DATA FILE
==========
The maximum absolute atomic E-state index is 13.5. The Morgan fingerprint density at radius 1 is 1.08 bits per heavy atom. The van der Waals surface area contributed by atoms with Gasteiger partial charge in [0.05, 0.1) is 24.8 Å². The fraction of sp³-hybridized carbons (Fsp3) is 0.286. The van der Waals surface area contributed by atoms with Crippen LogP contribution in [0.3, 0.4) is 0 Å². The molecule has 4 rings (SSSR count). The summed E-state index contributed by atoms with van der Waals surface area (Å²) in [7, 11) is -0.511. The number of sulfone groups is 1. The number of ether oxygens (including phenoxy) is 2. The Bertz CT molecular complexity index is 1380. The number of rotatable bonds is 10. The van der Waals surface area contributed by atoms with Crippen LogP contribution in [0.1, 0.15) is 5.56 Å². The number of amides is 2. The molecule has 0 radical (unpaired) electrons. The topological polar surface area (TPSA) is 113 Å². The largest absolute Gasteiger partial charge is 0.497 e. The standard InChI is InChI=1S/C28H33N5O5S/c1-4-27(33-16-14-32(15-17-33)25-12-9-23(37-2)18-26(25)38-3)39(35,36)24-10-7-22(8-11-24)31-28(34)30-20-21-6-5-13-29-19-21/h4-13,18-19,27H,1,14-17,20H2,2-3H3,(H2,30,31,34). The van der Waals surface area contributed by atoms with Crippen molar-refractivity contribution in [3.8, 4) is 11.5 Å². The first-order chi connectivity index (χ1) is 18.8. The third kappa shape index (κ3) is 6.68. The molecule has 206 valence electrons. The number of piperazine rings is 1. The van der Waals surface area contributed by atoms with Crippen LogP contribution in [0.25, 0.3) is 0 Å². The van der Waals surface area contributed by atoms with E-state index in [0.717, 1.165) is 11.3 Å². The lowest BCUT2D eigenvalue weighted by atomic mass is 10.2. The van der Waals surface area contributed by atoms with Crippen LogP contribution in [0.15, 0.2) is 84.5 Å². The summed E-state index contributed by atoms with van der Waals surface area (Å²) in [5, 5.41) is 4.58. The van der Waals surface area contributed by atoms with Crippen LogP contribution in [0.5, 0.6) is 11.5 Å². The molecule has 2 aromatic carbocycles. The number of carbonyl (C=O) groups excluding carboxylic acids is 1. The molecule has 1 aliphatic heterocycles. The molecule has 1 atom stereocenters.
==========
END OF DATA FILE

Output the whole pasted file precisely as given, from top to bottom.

The maximum absolute atomic E-state index is 13.5. The Morgan fingerprint density at radius 1 is 1.08 bits per heavy atom. The van der Waals surface area contributed by atoms with Gasteiger partial charge in [0.05, 0.1) is 24.8 Å². The fraction of sp³-hybridized carbons (Fsp3) is 0.286. The van der Waals surface area contributed by atoms with Crippen LogP contribution in [0.3, 0.4) is 0 Å². The molecule has 4 rings (SSSR count). The summed E-state index contributed by atoms with van der Waals surface area (Å²) in [7, 11) is -0.511. The number of sulfone groups is 1. The number of ether oxygens (including phenoxy) is 2. The Bertz CT molecular complexity index is 1380. The number of rotatable bonds is 10. The van der Waals surface area contributed by atoms with Crippen LogP contribution in [0.1, 0.15) is 5.56 Å². The number of amides is 2. The molecule has 0 radical (unpaired) electrons. The topological polar surface area (TPSA) is 113 Å². The largest absolute Gasteiger partial charge is 0.497 e. The standard InChI is InChI=1S/C28H33N5O5S/c1-4-27(33-16-14-32(15-17-33)25-12-9-23(37-2)18-26(25)38-3)39(35,36)24-10-7-22(8-11-24)31-28(34)30-20-21-6-5-13-29-19-21/h4-13,18-19,27H,1,14-17,20H2,2-3H3,(H2,30,31,34). The van der Waals surface area contributed by atoms with Crippen molar-refractivity contribution in [3.8, 4) is 11.5 Å². The first-order chi connectivity index (χ1) is 18.8. The third kappa shape index (κ3) is 6.68. The molecule has 206 valence electrons. The number of piperazine rings is 1. The van der Waals surface area contributed by atoms with Crippen LogP contribution in [0.25, 0.3) is 0 Å². The van der Waals surface area contributed by atoms with E-state index in [0.717, 1.165) is 11.3 Å². The lowest BCUT2D eigenvalue weighted by atomic mass is 10.2. The van der Waals surface area contributed by atoms with Crippen LogP contribution in [0.15, 0.2) is 84.5 Å². The summed E-state index contributed by atoms with van der Waals surface area (Å²) in [5, 5.41) is 4.58. The van der Waals surface area contributed by atoms with Crippen LogP contribution in [0.5, 0.6) is 11.5 Å². The molecule has 2 aromatic carbocycles. The number of carbonyl (C=O) groups excluding carboxylic acids is 1. The molecule has 1 aliphatic heterocycles. The molecule has 1 atom stereocenters.